Similarly, cancer is not just a collection of cells replicating and evolving uncontrollably; it is an ecosystem39,40. Cells surrounding a tumour (such as fibroblasts, immune cells and endothelial cells) are part of a tumour tissue and co-evolve with cancer cells (FIG. 2b). For instance, stromal cells such as fibroblasts associated with cancerous tissues increase extracellular matrix (ECM) production41. Similarly to bacterial biofilms, the increased matrix deposition not only reduces the effectiveness of chemotherapeutic drugs to penetrate a tumour4244 but also reduces the amount of oxygen and nutrients reaching the centre of a tumour. Analogously to biofilms, tumour cells may also switch to a fermentative pathway when oxygen is unavailable: anaerobic glycolysis allows cells to produce ATP but inadvertently leads to the acidification of the tumour microenvironment through the release and fermentation of lactate45.

Tumour cells, however, are able to survive stressful environments through strong mutual interactions with stromal cells46: it has recently been shown that fibroblasts and endothelial cells alter their metabolic pathways to support the intensive glycolysis of cancer cells, an example of which has been presented for a colorectal carcinoma47. Koukourakis et al. have shown that fibroblasts surrounding a colorectal carcinoma have an increased rate of lactate metabolism to cope with the aerobic glycolysis of the cancer cells47. They also demonstrated that endothelial cells surrounding this particular type of carcinoma have an aversion to lactate absorption, which thereby prevents acid production near the blood vessels47.

As tumours recruit cells to their microenvironment, they create a community of highly specialized cells that are able to sustain the high metabolic needs of tumour cells and that protect them against the influx of drugs. Taken as such, the levels of specialization found in an epithelial–stromal cell collective is, at a fundamental level, strategically similar to bacterial biofilm communities. The understanding of the complex symbiotic interplay between the different cell types within a tumour may be facilitated by analogous comparison with bacterial biofilms.

Studying the evolution of drug resistance

This comparison between cells within a malignant tissue and bacterial communities, two seemingly different organisms, has great potential to go beyond philosophical interpretations. Here, we propose that the leap of faith needed to go from in silico models — which already use idealized tumour representations to study cancer evolution and adaptation48,49 — to in vivo models is of similar magnitude to the one needed to go from bacterial to cancer models: large, but by no means irreconcilable. Below, we outline several experimental systems that can be used to gain insight into the evolution of drug resistance and tumour development.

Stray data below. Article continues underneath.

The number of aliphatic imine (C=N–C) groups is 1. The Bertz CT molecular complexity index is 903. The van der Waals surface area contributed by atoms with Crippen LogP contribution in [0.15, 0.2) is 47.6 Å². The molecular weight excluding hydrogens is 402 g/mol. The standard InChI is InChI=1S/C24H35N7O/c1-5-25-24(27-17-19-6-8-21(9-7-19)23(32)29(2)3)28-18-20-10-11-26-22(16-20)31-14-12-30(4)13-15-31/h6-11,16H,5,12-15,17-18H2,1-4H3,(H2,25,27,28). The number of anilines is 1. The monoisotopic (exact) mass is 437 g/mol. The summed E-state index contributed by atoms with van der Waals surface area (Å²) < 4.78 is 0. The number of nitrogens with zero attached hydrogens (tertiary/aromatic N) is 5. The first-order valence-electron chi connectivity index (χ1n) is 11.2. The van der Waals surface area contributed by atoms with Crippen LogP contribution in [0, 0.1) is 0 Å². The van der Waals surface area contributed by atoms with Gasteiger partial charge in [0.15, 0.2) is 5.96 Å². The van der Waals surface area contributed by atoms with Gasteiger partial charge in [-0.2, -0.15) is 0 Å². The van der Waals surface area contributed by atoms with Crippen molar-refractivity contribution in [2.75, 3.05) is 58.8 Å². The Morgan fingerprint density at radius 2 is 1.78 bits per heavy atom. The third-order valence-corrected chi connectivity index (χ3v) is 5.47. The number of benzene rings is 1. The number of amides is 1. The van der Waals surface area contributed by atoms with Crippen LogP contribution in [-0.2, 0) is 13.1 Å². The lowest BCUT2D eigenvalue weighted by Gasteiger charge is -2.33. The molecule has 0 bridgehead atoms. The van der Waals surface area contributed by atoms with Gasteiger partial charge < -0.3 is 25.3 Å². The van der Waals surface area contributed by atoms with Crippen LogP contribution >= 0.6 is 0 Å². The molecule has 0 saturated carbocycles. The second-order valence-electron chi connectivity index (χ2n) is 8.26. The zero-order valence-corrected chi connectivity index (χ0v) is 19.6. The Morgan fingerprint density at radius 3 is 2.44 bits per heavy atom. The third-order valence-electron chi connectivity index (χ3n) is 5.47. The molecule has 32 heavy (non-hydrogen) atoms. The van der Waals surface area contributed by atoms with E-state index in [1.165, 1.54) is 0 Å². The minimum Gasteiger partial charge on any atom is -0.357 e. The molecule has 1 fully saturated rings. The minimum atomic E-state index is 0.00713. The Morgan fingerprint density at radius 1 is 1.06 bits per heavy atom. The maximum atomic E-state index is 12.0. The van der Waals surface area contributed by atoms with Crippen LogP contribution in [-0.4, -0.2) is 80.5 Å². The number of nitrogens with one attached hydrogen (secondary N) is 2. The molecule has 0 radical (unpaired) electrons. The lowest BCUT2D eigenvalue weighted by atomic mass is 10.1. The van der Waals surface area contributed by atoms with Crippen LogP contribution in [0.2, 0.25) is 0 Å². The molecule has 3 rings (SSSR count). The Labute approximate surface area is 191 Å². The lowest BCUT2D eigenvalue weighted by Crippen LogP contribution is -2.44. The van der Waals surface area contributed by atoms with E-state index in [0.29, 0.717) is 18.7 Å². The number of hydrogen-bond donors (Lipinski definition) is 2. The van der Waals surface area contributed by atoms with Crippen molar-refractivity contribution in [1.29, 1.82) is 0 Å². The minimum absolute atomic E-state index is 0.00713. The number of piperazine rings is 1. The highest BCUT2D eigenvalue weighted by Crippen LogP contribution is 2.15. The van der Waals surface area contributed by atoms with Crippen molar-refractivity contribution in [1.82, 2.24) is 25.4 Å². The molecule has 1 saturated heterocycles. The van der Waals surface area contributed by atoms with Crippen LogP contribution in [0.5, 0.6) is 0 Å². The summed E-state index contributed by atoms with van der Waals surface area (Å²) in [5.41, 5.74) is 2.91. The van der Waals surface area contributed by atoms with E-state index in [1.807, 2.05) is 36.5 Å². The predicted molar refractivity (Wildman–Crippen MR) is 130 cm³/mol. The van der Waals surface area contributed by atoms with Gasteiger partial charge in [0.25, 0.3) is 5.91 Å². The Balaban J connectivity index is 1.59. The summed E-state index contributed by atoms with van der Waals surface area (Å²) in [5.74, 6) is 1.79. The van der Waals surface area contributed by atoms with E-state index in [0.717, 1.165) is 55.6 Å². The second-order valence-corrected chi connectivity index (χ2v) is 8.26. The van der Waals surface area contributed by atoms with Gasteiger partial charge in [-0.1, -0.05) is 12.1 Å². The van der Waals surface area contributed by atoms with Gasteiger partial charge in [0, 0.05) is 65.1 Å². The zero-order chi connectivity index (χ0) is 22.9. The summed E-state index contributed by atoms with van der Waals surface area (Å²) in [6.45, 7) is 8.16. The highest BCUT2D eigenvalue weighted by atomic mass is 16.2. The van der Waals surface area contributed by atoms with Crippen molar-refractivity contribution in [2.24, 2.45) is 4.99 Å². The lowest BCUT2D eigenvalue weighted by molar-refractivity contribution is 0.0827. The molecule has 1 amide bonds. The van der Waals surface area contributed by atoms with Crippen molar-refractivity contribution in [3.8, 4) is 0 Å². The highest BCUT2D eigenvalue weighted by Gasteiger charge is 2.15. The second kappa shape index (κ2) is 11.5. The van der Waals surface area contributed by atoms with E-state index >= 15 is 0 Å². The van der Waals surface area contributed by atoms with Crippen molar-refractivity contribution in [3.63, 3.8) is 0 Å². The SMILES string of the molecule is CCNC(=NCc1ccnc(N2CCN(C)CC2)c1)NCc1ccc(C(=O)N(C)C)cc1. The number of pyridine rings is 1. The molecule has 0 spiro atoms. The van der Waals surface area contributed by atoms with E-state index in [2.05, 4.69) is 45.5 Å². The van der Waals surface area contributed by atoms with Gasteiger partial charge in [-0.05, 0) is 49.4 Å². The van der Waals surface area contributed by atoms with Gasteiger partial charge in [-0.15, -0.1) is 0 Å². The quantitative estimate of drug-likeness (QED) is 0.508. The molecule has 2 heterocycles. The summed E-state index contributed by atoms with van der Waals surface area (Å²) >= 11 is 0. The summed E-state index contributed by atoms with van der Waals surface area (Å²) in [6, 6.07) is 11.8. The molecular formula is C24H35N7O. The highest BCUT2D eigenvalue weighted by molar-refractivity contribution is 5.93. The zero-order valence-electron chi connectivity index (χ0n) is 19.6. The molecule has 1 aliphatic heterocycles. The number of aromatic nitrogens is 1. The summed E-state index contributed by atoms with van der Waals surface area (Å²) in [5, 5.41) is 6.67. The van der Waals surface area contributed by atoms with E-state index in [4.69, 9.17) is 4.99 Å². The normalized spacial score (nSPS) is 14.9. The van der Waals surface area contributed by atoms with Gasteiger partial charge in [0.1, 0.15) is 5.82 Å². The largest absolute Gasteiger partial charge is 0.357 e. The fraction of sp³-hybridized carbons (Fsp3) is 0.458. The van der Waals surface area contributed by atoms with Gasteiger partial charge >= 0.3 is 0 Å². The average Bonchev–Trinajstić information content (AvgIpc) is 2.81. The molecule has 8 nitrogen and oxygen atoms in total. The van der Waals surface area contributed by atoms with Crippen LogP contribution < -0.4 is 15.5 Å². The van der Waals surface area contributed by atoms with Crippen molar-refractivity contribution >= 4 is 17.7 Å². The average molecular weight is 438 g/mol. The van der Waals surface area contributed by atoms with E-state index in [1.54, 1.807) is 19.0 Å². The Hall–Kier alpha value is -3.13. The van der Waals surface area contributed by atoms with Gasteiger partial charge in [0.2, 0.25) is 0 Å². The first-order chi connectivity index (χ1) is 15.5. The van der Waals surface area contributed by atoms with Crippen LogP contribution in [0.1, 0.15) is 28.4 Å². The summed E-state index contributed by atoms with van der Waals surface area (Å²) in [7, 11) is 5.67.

Heterogeneous culture environment

In the absence of a chemotherapeutic treatment, the fitness of cells on a tumour surface, near the vasculature, can be much higher than the fitness of cells inside a tumour. During chemotherapeutic treatments, the spatial-dependent fitness of cells within a tumour is even more complex: spatial heterogeneities and poor vasculature can produce uneven drug, nutrient and/or oxygen concentrations (FIG. 3a). Furthermore, the subdivision of a tumour microenvironment into multiple habitats (FIG. 3b) limits cell– cell interactions but still allows circulating tumour cells to be exchanged between tumours50. This type of configuration creates isolated micro-ecologies in which evolution occurs in parallel, with limited exchange. Studying the dynamics of cancer cell adaption under such conditions is virtually impossible using conventional cell culture techniques.

Figure 3
Proposed experimental approaches to investigate drug resistance using bacterial models

The use of microfluidic technologies that can create strong chemical gradients over very small volumes (hundreds of picolitres) makes this type of study possible. Although several groups have successfully cultured mammalian cells for long periods inside microfluidics devices5153, long-term experiments studying the evolution of cancer cells under conditions of stress remain challenging. Conversely, bacterial cultures inside microfluidics devices5456 provide enough complexity to recreate heterogeneous and fragmented aspects of cancer tissues.

Bacterial model systems inside microfluidically controlled environments could be used, for example, to mimic the limited influx of drugs and nutrients that reach the centre of a tumour (FIG. 3a) by limiting nutrient levels in a location-dependent manner. A device like the one presented in FIG. 3c could combine both effects presented in FIG. 3a,b. First, media containing different oxygen concentrations mimic the chemical gradients present inside tumours. Second, the presence of spatial structures physically isolates subpopulations of bacteria into weakly interacting micro-ecologies. Such devices can be used, for instance, to test spatially explicit theoretical models of evolution such as source–sink ecologies57, which propose that evolution occurs at a faster pace in the presence of habitats with strong chemical and population gradients. This type of microfluidics-based experiment, when considered purely as an evolutionary problem, may not only provide information about the general dynamics of adaptation in biological systems but might also provide insight into the dynamics of the evolution of cancer cells.

Exploitation of a biofilm model of tumorigenesis

Although the underlying biology of bacterial biofilms and cancer tissues may be very different, biofilms may still be used to physically model the population dynamics of evolving tumours. Indeed, spatial and temporal genetic analyses of a single malignant tissue (such as the oesophagus, as presented by Maley et al.58) show that simple concepts such as genetic drift and clonal expansion play an important part in the evolution of cancerous tissues. Furthermore, the genetic composition of a tumour is far more complex than that suggested by the assumption that a tumour is monoclonal59.